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Family members of late Nurse Justina and isolated Ebola victims reveal the ‘sorry’ state of the Lagos Quarantine centre

“Very sad. We did a lot to save her. She complained oxygen was being
supplied to only the big wigs there and we sent two yesterday. 8
cylinders more were on their way today before she died. We made sure
water was reconnected in the facility after it went off, and we
increased pressuring the govt. We wrote to the minister and introduced a
researcher on nano silver. They made contact and ordered it. The drug
was ordered from US and is also on its way with a doctor and will arrive
today.  I was so sure she was going to scale through. It’s
heartbreaking. I’ll send you more info later” a
source close to those who had access to Justina Ejelonu before her death told Myne Whitman.

As the number of fatalities from the Ebola virus in Nigeria
increased to four with the death of Justina Ejelonu, the unsatisfactory
situation of the  patients and suspected cases in isolation is beginning
to come to light.

Relatives and  colleagues of a  female medical doctor and other health workers
who contracted the Ebola virus from Liberian Patrick Sawyer, called
journalists for a press conference in Ikoyi, Lagos and disclosed how the
victims are left in horrible conditions and not properly taken care of.

Boyo-Ekwueme, a pathologist, and one of the concerned relatives
painted a picture of utter neglect of the female doctor and her medical
colleagues who have been placed in isolation at the Infectious Diseases
Hospital in Lagos (IDH).

The pathologist who claimed to have been to the IDH in company with
other family members and professional colleagues alleged that the Ebola
patients were not being properly looked after.

Arguing that proper basic treatment and immune boosting drugs that
can be of help to the patients were generally lacking, she concluded
that only “international help” could make them live a little longer. She
lamented,

“We are not fighting anybody. We are simply giving voice
to the voiceless. Those people in isolation at the IDH cannot voice out
these concerns. Let them have basic treatment. It shouldn’t be as if we
just stood there and abandon them and watch them die one by one.

“They are human beings. That female doctor is a patriotic Nigerian
and she needs to be helped. You people (journalists) should go there and
see the surroundings where they are being treated. You would wonder if
these are human beings who still have relatives.

“They are just being left on their own. Nobody is counselling them.
They are just there as if they have been forgotten. We should remember
that they didn’t ask to contract Ebola and it can happen to anybody. We
are appealing for international help for these health workers.”

Spokesperson for the group of seven concerned family members and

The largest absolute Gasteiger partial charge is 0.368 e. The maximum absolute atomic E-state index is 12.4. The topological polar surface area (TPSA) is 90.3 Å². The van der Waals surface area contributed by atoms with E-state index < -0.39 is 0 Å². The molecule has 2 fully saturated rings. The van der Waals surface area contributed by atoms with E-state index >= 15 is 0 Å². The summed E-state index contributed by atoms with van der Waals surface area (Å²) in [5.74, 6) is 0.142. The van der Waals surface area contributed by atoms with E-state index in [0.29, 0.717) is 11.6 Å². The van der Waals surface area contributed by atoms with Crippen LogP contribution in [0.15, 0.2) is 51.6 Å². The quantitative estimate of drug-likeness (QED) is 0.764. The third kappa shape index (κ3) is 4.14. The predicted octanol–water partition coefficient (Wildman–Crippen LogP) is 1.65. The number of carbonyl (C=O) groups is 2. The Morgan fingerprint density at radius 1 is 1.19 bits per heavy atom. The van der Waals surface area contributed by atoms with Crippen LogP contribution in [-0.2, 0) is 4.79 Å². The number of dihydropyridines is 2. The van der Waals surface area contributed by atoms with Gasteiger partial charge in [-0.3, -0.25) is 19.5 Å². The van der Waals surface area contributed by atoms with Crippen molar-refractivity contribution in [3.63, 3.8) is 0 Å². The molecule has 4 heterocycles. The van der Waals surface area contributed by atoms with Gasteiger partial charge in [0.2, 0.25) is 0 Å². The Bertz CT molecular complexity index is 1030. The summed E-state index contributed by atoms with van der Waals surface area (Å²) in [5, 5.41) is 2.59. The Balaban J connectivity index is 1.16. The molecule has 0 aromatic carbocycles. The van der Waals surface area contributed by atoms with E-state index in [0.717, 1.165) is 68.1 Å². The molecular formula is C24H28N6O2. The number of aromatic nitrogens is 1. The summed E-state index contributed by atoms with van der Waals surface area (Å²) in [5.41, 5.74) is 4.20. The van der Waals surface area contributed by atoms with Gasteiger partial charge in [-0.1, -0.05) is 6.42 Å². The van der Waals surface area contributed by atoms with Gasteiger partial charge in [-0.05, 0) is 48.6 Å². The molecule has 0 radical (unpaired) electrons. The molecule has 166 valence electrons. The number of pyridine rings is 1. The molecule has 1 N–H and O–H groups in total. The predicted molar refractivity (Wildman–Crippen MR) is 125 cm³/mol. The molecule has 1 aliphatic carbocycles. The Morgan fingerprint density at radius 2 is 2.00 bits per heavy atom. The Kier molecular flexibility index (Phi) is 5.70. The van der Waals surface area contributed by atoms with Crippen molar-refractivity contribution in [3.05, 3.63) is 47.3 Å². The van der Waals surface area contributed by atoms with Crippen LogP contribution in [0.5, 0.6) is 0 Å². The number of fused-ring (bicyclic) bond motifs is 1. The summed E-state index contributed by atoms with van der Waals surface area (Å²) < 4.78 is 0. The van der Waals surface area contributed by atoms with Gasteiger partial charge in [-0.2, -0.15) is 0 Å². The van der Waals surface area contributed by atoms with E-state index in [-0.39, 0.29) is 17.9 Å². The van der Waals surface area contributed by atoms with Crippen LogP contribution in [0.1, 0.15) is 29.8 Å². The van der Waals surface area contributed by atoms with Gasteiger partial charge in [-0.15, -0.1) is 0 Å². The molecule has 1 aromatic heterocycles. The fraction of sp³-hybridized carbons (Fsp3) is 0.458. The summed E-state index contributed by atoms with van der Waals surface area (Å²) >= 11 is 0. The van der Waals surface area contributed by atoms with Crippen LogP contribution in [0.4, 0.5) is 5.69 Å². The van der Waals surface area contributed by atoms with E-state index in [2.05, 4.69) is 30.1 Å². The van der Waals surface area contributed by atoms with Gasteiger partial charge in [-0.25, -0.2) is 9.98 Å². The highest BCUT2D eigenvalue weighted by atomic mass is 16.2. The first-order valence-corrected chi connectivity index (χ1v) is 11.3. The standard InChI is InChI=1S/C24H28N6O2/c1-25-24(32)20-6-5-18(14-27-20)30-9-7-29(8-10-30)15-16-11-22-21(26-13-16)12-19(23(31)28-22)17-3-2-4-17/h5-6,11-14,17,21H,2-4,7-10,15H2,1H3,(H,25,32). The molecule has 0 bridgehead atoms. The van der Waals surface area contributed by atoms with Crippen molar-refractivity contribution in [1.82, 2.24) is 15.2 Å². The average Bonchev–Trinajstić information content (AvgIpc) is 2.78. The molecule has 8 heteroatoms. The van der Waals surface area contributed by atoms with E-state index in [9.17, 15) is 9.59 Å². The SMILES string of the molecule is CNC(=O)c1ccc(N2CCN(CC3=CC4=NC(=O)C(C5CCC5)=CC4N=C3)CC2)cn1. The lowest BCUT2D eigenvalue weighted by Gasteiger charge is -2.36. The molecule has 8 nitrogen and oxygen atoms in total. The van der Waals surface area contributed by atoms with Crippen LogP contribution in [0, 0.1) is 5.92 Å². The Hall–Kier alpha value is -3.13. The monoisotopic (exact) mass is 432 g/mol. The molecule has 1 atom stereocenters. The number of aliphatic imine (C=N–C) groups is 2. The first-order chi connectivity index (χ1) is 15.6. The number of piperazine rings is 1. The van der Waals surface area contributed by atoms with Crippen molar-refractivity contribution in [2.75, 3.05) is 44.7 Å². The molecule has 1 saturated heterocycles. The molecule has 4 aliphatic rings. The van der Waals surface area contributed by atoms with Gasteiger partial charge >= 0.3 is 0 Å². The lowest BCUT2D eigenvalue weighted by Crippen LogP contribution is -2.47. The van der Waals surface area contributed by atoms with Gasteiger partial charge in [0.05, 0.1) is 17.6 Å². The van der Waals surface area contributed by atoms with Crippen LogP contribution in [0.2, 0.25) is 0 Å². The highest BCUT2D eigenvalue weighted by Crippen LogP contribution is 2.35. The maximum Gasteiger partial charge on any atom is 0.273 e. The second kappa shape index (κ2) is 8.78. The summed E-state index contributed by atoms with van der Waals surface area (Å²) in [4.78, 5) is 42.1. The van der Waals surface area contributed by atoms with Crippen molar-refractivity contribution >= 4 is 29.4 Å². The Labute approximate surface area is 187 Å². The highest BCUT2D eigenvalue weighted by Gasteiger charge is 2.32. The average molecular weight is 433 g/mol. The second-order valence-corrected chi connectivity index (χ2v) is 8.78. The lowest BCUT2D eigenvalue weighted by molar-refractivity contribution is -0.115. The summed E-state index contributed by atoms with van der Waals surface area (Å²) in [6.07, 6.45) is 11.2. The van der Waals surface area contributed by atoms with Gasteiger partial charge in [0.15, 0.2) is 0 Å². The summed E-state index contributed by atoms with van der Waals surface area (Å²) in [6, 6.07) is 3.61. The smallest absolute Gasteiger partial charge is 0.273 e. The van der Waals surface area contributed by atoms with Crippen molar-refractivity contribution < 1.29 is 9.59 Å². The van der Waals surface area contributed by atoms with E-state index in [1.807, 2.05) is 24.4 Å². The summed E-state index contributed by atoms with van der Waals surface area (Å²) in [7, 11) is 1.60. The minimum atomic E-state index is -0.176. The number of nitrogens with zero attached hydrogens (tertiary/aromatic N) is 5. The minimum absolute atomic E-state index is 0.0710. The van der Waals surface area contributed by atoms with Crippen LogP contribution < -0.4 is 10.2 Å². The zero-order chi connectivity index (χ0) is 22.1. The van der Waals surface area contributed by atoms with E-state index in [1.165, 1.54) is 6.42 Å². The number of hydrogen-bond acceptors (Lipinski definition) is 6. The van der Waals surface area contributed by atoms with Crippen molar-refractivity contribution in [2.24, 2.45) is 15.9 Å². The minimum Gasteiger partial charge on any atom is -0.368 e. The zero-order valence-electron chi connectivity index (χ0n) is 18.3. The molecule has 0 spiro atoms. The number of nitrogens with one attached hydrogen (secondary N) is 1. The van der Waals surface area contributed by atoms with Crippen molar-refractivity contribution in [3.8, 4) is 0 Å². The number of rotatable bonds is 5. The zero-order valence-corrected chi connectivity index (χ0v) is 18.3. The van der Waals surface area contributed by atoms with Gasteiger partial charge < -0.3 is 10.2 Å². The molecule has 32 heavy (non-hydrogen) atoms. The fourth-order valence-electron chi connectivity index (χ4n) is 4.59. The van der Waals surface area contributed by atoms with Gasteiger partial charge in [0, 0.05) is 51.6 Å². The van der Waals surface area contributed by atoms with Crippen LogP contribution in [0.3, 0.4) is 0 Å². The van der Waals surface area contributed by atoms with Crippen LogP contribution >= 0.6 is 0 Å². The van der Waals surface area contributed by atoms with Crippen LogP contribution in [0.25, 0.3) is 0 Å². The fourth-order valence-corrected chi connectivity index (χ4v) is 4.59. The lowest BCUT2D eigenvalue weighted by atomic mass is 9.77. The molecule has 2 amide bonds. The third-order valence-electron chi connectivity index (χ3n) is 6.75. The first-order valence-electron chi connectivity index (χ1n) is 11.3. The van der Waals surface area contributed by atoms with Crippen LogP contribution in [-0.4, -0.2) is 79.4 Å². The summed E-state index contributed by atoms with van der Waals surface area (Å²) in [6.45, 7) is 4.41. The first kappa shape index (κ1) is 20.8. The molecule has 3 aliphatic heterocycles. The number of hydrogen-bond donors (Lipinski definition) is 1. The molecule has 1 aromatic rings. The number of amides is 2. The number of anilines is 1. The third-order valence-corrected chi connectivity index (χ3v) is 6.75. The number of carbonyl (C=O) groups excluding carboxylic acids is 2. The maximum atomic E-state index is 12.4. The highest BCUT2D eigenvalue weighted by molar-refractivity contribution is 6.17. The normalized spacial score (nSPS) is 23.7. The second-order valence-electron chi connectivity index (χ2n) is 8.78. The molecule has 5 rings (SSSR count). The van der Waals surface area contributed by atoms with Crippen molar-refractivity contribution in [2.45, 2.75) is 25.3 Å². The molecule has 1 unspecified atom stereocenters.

colleagues of the Ebola victims, Dr. Ladi Okuboyejo, stated that people
including medical personnel deployed were now running away from the
ailing victims. He insisted that the conditions under which the Ebola
victims were being looked after was appalling.

Okuboyejo, a medical practitioner, stated that there was a dearth of
requisite drugs and basic medical supplies needed by the victims adding
that the poor general sanitary condition of the isolation facility was
despicable. He stated;

“If a health facility doesn’t have light, doesn’t have
water and the sanitary system is not working properly then we have got a
problem. Now the patients are critically ill and their condition is
getting worse by day. People, including some medical personnel, are now
running away from them.

“The reality is that the disease is beyond our capacity to handle in
this country. The international community needs to rise up to our aid.
The victims are not being properly treated. Forget that the Nigeria
Medical Association is on strike, we cannot handle it.”

Another immediate family member of one of the patients, Deji
Akinyanju, who declined to name his ailing relative, stated that the
feedbacks he has got from the isolation centre showed that the Ebola
victims’ health was fast deteriorating.

He alleged that the Nigerian physicians working with the American WHO
expert were those with little or no experience in managing the highly
contagious disease.

With a note of disappointment in his voice, Akinyanju, who said he
had been visiting his critically ill relative at the IDH stated, that
the WHO expert have also highlighted the need for more experienced hands
to help salvage what remains of the health of the isolated health
workers.

“There is a need for more medical personnel that will
help look after them. Certain immune booster could also have been easily
given to them. We are just concerned family members. But from what we
have seen we think more can be done to help them.”

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